PICTURE ONLY GALLERY LINKS
The life without the APA pictures are here
The The Forks ~ there's no place like home gallery is here
The ART ~ conveys / transports / reflects gallery is here
The Decay & Disgust work/book is here
The single women selects/book gallery is here
The picture windows selects/book gallery is here
The kitchen life selects gallery is here
A 10 picture look at Tangles, Thickets, and Twigs ~ fields of visual energy is here
I am doing a fundraising art show/sale this evening for which I have assembled a series of atmospherics pictures made in the Adirondacks. I have done so in order to present a series of related pictures, body of work style, rather than a hodge-podge of unrelated pictures.
IMO, a body of work will grab and hold a viewer's attention much better than a disparate group of pictures, which, hopefully, will result in more sales. Hopefully, inasmuch as a significant % of sales will go to the sponsoring non-profit organization.
The challenge for me has first been to see things as they are ... In a word, I have tried to be objective. What I mean by objectivity is not the objectivity of a machine, but of a sensible human being with the mystery of personal selection at the heart of it. The second challenge has been to impose order onto the things seen and to supply the visual context and the intellectual framework - that to me is the art of photography. - Berenice Abbott
In his book, THE PHOTOGRAPHER'S EYE, John Szarkowski wrote that "the central act of photography (was) the act of choosing and eliminating". That notion seems to me to be rather elementary and obvious - anyone who picks up a camera to make a picture makes a decision regarding who / what / where at which to point it.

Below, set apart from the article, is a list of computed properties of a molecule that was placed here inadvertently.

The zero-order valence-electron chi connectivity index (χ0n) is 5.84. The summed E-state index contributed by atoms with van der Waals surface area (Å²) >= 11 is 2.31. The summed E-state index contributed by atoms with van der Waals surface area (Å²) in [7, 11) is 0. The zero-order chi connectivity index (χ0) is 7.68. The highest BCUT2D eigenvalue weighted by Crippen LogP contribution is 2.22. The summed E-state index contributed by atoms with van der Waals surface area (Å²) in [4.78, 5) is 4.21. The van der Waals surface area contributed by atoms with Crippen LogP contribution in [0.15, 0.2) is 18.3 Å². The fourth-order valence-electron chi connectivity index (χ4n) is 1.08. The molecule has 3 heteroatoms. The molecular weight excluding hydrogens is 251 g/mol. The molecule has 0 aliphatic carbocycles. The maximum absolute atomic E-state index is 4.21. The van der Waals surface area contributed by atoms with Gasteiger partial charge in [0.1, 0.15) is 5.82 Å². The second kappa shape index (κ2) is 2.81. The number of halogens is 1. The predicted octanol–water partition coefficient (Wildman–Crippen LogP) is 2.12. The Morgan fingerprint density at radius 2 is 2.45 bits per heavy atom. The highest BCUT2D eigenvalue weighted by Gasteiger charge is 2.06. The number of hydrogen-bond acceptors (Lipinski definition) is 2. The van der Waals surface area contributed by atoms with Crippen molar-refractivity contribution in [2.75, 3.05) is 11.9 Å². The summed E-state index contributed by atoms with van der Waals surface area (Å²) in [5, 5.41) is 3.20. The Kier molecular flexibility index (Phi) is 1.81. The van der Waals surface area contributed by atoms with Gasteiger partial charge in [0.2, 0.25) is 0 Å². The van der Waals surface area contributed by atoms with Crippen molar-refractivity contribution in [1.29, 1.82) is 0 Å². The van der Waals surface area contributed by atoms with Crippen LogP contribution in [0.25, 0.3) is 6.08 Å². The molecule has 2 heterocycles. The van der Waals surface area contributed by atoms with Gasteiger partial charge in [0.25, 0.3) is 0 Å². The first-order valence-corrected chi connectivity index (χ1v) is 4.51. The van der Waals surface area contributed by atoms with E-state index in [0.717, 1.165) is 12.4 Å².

However, Szarkowski went on to state that, in choosing and eliminating, there was more to it than just that. To wit, that the act of choosing and eliminating (Bernice Abbott's personal selection) force a concentration on the picture's edge - the line that separates in from out - and on the shapes that are created by it. Which, in so doing, provides the methodology to accomplishing a successful result, re: Abbott's second challenge to impose order onto the things seen.
IMO, and to my eye and sensibilities, therein is the difference between good and no-so-good pictures. Good pictures most often evince a refined and interesting sense of the relationships, interdependence, and tension of 2D shapes (not to mention color and tonality) to be seen within the boundaries imposed by the frame, aka: the edges of a picture.